Friday, October 24, 2014

Perfection: Not an Option

image from soundonsight.org

I am inspired to write today because of Brytani's amazing post about being flexible in storytime. If you haven't read it yet, hop on over and do so. I'll wait.

When I started storytime in 2012, I was using my predecessor's outline for my programs. While a good fit for her, not so much a good fit for me. I was frustrated and concerned by why these 45 minutes were so hellish for all of us. Aha! Due to the formula of the program, I was in the spotlight for the majority of our time together. What extrovert came up with that nonsense? As a super-introverty person, I'm pretty much spent after a couple of read alouds. So what's a lady to do?

I changed the program last spring. GASP! To hell with singing 15 songs and doing 5 books or whatever. I pared things down a bit and added hands-on, kid-driven, activity stations for half of my program. HALF of the PROGRAM. I love it. The kids love it. The caregivers get ideas for stuff to do at home. I offer a week with a storytime activity backpack if the caregivers want to take the same sort of activities home.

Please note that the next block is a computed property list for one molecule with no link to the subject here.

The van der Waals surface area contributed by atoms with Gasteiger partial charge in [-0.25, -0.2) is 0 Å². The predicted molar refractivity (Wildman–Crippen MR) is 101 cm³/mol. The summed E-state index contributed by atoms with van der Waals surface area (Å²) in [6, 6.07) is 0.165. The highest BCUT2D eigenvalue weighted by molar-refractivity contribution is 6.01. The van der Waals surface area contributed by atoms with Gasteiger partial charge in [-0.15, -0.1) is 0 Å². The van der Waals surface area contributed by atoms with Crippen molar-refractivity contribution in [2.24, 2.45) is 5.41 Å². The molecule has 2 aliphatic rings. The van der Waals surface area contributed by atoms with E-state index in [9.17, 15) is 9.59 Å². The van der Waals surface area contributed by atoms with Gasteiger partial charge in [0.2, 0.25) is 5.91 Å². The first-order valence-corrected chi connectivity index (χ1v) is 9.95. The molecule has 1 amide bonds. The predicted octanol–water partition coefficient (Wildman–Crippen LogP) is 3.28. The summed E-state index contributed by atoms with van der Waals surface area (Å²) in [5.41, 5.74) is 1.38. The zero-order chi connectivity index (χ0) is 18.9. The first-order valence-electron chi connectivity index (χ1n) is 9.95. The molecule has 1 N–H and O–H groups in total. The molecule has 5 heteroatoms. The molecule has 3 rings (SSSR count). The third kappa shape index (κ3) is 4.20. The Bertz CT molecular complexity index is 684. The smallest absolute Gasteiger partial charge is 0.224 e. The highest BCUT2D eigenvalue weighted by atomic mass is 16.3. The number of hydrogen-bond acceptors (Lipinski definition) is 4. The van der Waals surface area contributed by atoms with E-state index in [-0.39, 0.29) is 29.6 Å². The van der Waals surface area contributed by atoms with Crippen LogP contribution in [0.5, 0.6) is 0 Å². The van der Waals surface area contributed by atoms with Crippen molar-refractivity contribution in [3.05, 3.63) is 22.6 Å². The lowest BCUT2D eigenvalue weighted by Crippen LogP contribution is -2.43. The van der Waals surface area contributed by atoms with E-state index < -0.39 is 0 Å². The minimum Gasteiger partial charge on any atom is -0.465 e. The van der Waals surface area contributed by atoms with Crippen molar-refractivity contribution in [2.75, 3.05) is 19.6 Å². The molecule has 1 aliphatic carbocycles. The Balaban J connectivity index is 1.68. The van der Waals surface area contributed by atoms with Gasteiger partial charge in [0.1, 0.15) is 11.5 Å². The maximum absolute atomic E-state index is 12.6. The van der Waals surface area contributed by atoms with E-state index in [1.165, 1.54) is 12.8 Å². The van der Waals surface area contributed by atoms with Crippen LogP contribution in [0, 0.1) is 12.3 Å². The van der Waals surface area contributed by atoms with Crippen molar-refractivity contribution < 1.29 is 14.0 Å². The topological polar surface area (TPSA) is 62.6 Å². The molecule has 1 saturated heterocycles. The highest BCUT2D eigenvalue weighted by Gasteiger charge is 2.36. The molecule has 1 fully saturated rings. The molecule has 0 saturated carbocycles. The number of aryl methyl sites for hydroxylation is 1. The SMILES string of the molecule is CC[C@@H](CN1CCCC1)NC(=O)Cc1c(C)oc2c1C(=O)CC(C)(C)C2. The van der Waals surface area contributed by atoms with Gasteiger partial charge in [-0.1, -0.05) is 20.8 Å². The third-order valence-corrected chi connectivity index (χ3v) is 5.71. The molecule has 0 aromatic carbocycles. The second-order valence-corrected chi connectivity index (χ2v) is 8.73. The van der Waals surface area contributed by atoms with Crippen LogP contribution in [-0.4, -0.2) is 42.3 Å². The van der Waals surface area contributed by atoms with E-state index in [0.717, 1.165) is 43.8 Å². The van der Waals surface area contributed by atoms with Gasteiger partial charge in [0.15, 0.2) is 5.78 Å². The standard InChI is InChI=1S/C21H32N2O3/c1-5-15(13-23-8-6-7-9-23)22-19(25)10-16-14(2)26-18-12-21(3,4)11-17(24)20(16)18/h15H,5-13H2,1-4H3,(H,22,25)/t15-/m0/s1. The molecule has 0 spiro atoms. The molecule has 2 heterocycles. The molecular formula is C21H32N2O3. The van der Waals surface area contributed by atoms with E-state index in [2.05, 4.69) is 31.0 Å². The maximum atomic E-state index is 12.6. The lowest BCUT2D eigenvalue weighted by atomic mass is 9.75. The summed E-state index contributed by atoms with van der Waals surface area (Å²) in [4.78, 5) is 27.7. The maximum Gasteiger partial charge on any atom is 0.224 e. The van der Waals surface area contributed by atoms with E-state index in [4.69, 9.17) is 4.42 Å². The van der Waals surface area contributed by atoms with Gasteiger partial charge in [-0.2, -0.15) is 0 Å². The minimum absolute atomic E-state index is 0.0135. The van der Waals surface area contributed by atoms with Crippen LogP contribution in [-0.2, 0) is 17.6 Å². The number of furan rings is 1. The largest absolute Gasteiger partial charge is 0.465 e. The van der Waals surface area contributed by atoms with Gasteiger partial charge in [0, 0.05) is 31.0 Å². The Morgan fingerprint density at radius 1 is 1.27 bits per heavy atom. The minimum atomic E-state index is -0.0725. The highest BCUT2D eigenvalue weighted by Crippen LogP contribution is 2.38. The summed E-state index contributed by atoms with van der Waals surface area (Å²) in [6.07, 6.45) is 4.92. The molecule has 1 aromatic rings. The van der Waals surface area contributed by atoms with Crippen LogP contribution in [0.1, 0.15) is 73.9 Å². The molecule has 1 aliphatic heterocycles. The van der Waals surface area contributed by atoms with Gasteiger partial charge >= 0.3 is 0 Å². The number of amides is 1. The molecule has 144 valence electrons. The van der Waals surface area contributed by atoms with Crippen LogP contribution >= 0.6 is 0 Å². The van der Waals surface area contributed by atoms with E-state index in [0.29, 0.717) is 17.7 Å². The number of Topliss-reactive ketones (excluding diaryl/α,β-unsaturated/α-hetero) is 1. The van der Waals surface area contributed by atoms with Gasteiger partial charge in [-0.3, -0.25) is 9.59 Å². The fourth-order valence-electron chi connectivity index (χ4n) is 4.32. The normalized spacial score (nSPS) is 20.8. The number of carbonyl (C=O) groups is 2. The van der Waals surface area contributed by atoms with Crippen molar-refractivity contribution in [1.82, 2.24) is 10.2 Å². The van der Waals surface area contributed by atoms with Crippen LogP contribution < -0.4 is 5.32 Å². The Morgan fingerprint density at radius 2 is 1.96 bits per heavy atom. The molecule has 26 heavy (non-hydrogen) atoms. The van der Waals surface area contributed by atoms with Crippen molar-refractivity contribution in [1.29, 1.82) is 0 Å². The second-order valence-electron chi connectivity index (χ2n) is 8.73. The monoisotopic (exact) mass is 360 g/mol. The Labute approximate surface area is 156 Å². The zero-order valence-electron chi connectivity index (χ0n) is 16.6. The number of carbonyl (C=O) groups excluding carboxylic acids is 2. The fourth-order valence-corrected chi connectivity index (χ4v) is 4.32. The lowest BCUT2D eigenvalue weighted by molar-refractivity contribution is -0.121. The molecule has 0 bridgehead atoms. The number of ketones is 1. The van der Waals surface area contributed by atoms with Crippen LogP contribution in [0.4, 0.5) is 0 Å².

Here's how my outline looked after I added/subtracted/shifted:

Welcome
Motion Song (getting wiggles out)
Fingerplay
Book 1
Short Seated Group Activity/Flannelboard/Fingerplay
Book 2
Activity Stations (one craft, 3 other activities)
Parachute
Goodbye friends!

This fall, I noticed that with the outline I was executing, the kids were too wiggly after the initial "get the wiggles out" song. Alright then...let's tweak! Here's what I'm doing as of three weeks ago:

Welcome
Fingerplay/Song
Book 1 (longest)
Short Seated Group Activity
Book 2 (short, fun)
Activity Stations
Dancing with Shakers, Scarves, etc.
Parachute
Goodbye friends!

On top of being introverted, I'm a recovering perfectionist as well. Nowadays, instead of aching about if the craft is thematically appropriate for the book, I'm more concerned with if I'm having fun and if my patrons are having fun. I'm focused on conveying that the library is totally amazeballs via the product of storytime. Caregivers tell me stories of how their kiddos talk about the library all the time, and I feel like I have achieved all of the things!